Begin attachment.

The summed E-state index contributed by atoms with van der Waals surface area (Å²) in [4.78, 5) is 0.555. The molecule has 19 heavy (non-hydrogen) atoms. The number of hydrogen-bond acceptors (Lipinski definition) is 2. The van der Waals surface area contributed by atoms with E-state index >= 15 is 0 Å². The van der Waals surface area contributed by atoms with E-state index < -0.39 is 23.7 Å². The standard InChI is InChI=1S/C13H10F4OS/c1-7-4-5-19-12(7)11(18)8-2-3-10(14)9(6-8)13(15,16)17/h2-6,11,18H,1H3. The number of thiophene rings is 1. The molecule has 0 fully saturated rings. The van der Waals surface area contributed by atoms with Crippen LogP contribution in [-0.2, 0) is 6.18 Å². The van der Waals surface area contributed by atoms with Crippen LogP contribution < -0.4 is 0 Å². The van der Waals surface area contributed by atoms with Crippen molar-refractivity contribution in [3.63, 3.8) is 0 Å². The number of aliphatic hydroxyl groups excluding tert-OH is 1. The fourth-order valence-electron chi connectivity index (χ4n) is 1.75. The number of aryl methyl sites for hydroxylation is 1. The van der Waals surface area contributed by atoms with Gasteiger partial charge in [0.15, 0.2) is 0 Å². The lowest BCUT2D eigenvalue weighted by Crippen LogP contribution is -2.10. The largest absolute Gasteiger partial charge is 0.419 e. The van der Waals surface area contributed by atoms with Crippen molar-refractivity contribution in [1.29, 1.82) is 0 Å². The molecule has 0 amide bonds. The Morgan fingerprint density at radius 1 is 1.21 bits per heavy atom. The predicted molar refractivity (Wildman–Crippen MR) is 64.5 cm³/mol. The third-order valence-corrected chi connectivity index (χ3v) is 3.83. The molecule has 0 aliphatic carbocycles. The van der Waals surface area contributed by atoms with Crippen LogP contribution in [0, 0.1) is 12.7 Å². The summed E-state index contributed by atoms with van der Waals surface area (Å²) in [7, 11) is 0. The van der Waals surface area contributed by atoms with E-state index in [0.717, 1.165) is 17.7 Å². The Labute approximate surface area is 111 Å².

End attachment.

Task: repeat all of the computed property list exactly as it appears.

The summed E-state index contributed by atoms with van der Waals surface area (Å²) in [4.78, 5) is 0.555. The molecule has 19 heavy (non-hydrogen) atoms. The number of hydrogen-bond acceptors (Lipinski definition) is 2. The van der Waals surface area contributed by atoms with E-state index >= 15 is 0 Å². The van der Waals surface area contributed by atoms with E-state index < -0.39 is 23.7 Å². The standard InChI is InChI=1S/C13H10F4OS/c1-7-4-5-19-12(7)11(18)8-2-3-10(14)9(6-8)13(15,16)17/h2-6,11,18H,1H3. The number of thiophene rings is 1. The molecule has 0 fully saturated rings. The van der Waals surface area contributed by atoms with Crippen LogP contribution in [-0.2, 0) is 6.18 Å². The van der Waals surface area contributed by atoms with Crippen LogP contribution < -0.4 is 0 Å². The van der Waals surface area contributed by atoms with Crippen molar-refractivity contribution in [3.63, 3.8) is 0 Å². The number of aliphatic hydroxyl groups excluding tert-OH is 1. The fourth-order valence-electron chi connectivity index (χ4n) is 1.75. The number of aryl methyl sites for hydroxylation is 1. The van der Waals surface area contributed by atoms with Gasteiger partial charge in [0.15, 0.2) is 0 Å². The lowest BCUT2D eigenvalue weighted by Crippen LogP contribution is -2.10. The largest absolute Gasteiger partial charge is 0.419 e. The van der Waals surface area contributed by atoms with Crippen molar-refractivity contribution in [1.29, 1.82) is 0 Å². The molecule has 0 amide bonds. The Morgan fingerprint density at radius 1 is 1.21 bits per heavy atom. The predicted molar refractivity (Wildman–Crippen MR) is 64.5 cm³/mol. The third-order valence-corrected chi connectivity index (χ3v) is 3.83. The molecule has 0 aliphatic carbocycles. The van der Waals surface area contributed by atoms with Crippen LogP contribution in [0, 0.1) is 12.7 Å². The summed E-state index contributed by atoms with van der Waals surface area (Å²) in [7, 11) is 0. The van der Waals surface area contributed by atoms with E-state index in [0.717, 1.165) is 17.7 Å². The Labute approximate surface area is 111 Å².